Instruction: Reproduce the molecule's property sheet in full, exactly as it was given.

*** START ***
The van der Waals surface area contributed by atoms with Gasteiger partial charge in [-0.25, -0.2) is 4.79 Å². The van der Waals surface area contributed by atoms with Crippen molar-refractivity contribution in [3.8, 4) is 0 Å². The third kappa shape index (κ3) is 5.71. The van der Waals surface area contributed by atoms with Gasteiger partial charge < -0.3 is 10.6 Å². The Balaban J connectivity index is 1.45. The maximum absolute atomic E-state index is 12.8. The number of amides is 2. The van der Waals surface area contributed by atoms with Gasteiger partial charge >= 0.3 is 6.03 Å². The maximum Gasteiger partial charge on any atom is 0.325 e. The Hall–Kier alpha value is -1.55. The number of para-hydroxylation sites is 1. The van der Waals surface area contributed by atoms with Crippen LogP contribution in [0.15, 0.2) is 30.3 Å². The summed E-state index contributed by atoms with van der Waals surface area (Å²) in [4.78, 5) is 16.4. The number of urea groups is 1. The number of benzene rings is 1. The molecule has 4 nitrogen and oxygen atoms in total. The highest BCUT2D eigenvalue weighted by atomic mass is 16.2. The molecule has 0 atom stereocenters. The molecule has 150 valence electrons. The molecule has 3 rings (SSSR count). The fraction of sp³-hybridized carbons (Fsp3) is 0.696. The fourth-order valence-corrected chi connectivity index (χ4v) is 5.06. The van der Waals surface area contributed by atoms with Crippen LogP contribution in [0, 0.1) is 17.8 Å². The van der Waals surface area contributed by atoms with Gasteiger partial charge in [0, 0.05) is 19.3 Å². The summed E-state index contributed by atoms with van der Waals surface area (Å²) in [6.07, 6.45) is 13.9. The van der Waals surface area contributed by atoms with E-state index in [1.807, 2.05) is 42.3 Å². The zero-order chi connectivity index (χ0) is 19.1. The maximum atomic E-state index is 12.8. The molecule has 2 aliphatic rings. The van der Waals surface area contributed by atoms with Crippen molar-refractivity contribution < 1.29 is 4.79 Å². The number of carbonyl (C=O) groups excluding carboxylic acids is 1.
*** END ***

The van der Waals surface area contributed by atoms with Gasteiger partial charge in [-0.25, -0.2) is 4.79 Å². The van der Waals surface area contributed by atoms with Crippen molar-refractivity contribution in [3.8, 4) is 0 Å². The third kappa shape index (κ3) is 5.71. The van der Waals surface area contributed by atoms with Gasteiger partial charge < -0.3 is 10.6 Å². The Balaban J connectivity index is 1.45. The maximum absolute atomic E-state index is 12.8. The number of amides is 2. The van der Waals surface area contributed by atoms with Gasteiger partial charge >= 0.3 is 6.03 Å². The maximum Gasteiger partial charge on any atom is 0.325 e. The Hall–Kier alpha value is -1.55. The number of para-hydroxylation sites is 1. The van der Waals surface area contributed by atoms with Crippen LogP contribution in [0.15, 0.2) is 30.3 Å². The summed E-state index contributed by atoms with van der Waals surface area (Å²) in [4.78, 5) is 16.4. The number of urea groups is 1. The number of benzene rings is 1. The molecule has 4 nitrogen and oxygen atoms in total. The highest BCUT2D eigenvalue weighted by atomic mass is 16.2. The molecule has 0 atom stereocenters. The molecule has 150 valence electrons. The molecule has 3 rings (SSSR count). The fraction of sp³-hybridized carbons (Fsp3) is 0.696. The fourth-order valence-corrected chi connectivity index (χ4v) is 5.06. The van der Waals surface area contributed by atoms with Crippen LogP contribution in [0, 0.1) is 17.8 Å². The van der Waals surface area contributed by atoms with Gasteiger partial charge in [0, 0.05) is 19.3 Å². The summed E-state index contributed by atoms with van der Waals surface area (Å²) in [6.07, 6.45) is 13.9. The van der Waals surface area contributed by atoms with E-state index in [1.807, 2.05) is 42.3 Å². The zero-order chi connectivity index (χ0) is 19.1. The maximum atomic E-state index is 12.8. The molecule has 2 aliphatic rings. The van der Waals surface area contributed by atoms with Crippen molar-refractivity contribution < 1.29 is 4.79 Å². The number of carbonyl (C=O) groups excluding carboxylic acids is 1.